It’s been 23 years since a 16-year-old Mithali Raj ran away to open the innings for India against Ireland. An undefeated debut hundred in Milton Keynes set an early milestone, and as the years went on, Raj dominated women’s cricket like few before and less since she started. The Indian skipper, the all-time highest ODI scorer in women’s cricket, and also the only woman to have played more than 200 ODIs – the total stands at 220 – is heading to possibly her last World Cup, with the fires still burning brightly.
For Raj, 39, this is as much a time to step back and reflect as it is to lead a young group to the blue-riband event. Having witnessed the sluggish progress of the women’s game in the country, her illustrious career is not defined by record numbers alone.
Sitting next to head coach Ramesh Powar in what could be her last pre-departure press conference, a bespectacled Raj looked back on her toil with pride.
“It has been a long journey with many highs and lows. I’ve had my fair share of battle. I think my career has come full circle. The first World Cup I played was in New Zealand (2000), where we played the semi-finals. After all these years I’m here, ready to fly for my sixth World Cup, again in New Zealand,” she said on Sunday.
India, which has not yet won a World Cup, came close to lifting the trophy twice. They played the final in South Africa in 2005 and, more famously, in England in 2017. There were also two semifinals (1997, 2000), meaning the team reached the final four in three of Raj’s World Cups.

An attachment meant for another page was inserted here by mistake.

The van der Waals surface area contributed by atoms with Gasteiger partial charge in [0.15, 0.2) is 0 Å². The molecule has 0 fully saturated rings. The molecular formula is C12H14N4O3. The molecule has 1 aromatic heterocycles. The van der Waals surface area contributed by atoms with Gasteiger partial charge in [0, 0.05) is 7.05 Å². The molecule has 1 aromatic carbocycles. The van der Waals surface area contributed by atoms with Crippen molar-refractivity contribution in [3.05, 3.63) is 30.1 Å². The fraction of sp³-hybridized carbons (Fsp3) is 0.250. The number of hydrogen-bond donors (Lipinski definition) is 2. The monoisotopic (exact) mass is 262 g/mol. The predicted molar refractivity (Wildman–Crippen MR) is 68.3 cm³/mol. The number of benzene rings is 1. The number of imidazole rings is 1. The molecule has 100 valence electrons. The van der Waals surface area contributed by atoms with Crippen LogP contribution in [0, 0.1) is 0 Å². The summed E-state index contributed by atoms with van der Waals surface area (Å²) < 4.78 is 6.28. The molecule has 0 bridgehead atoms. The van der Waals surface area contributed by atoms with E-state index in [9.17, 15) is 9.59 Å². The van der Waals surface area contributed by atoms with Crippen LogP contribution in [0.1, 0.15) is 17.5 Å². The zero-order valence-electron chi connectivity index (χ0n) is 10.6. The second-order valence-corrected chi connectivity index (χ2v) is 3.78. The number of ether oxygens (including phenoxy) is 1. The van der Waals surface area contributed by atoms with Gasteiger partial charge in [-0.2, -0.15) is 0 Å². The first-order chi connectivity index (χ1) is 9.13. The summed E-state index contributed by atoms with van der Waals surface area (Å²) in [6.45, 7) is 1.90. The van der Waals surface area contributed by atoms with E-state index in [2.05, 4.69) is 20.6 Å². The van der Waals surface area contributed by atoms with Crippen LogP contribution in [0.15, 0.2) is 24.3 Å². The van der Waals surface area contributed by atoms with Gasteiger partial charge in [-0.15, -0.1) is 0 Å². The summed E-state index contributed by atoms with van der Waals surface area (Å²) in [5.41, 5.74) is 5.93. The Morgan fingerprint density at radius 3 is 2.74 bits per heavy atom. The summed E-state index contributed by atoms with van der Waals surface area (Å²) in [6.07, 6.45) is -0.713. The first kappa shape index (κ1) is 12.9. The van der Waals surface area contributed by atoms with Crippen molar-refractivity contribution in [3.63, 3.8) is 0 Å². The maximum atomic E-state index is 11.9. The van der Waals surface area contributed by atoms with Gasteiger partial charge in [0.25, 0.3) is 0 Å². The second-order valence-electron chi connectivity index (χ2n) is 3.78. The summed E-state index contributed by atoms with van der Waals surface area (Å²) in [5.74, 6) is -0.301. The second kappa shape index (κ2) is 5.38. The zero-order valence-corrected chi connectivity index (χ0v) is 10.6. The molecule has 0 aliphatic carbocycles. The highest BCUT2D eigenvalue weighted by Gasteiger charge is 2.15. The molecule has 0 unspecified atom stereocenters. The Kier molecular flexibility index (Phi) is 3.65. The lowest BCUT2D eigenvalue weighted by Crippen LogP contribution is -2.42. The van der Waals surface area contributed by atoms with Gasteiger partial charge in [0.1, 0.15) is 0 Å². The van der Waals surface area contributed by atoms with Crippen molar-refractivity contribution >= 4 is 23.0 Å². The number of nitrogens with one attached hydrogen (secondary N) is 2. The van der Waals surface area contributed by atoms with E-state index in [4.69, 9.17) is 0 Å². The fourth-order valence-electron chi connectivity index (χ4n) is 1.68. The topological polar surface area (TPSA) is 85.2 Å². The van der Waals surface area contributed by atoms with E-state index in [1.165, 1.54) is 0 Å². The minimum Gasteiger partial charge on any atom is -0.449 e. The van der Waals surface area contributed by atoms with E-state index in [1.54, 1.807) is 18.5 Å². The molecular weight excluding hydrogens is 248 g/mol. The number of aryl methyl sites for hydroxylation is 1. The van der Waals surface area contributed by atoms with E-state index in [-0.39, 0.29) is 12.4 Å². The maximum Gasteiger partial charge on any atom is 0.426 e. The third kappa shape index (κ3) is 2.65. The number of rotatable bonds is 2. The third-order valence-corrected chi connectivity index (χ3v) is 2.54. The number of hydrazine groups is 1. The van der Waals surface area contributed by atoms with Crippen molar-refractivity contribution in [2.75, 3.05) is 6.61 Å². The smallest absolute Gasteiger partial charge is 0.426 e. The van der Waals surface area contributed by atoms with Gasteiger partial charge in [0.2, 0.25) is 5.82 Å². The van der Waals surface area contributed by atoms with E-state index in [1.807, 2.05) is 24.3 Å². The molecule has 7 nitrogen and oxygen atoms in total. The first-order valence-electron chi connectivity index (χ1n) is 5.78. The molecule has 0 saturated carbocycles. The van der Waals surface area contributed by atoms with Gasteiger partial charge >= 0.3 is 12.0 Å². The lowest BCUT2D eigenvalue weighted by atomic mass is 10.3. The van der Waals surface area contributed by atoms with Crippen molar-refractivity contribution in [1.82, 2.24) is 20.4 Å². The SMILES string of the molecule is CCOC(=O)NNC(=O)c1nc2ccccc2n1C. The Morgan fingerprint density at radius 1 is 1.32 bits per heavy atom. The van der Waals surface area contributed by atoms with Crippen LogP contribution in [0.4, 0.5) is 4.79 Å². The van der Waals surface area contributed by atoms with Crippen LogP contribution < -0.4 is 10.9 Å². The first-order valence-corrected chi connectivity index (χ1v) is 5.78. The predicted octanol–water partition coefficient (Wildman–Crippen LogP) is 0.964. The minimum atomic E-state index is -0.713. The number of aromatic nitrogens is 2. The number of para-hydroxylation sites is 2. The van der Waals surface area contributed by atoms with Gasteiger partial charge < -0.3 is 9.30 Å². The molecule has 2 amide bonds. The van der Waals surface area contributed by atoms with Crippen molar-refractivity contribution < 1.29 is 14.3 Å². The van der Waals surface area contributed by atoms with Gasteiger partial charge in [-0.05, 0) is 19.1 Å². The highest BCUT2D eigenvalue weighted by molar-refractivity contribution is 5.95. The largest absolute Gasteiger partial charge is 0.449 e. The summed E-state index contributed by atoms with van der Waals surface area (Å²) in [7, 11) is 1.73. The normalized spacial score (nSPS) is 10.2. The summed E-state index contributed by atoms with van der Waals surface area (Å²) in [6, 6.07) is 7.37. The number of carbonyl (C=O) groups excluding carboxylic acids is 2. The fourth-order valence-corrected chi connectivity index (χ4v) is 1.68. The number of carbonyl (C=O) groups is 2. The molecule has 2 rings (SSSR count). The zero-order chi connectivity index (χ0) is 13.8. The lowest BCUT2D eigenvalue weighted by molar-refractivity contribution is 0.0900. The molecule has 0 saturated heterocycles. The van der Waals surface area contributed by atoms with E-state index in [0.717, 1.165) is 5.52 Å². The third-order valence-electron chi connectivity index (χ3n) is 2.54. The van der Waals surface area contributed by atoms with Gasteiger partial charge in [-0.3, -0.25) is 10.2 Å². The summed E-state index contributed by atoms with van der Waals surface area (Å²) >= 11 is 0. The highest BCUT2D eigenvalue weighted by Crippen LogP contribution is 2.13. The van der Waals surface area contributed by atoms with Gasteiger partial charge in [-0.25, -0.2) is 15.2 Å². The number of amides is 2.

“I hope to play the final and win, because winning a World Cup is always special for every cricketer, and I am no different. It’s something that has been driving me since I played my first World Cup and it still drives me always,” she said.
India’s last ODI series was in September when they lost 1-2 to Australia. While the team scored 250 runs in two of the three games, the batting frequencies of some batters were questioned. Raj brushed the worries away.
“I think too much importance is attached to the success rate. In that Australian series itself, if you’ve seen Beth Mooney, she scored her 50 in 80 balls but played a match-winning innings for her team,” said the skipper, referring to the Australian opener’s 133-0 unbeaten run. ball 125.
“I believe cricket is played on situations. If we need to score 250-270, we need to have a healthy success rate. That said, we won’t just focus on that. It’s important to play an innings to win and to build partnerships, and it’s not because of hitting percentage, but because you sign up and play according to the situation. Sometimes you have to play fast, but sometimes you have to play to get your team out of the hole.”
She emphasized that the top order must be fine.
“It’s important that one of the best hitters takes responsibility for hitting through the innings. There must be a partnership or two of 50 runs or more to score 250-270. It is rare for the middle or lower middle order to score the majority of the runs. It is important that as a battle unit we all take responsibility for playing our part,” she added.
India will play six limited-overs matches in New Zealand, starting with the lone T20I on February 9. The five-match ODI series kicks off on February 11. They will begin their World Cup campaign against Pakistan at Bay Oval in Mount Maunganui on March 6. .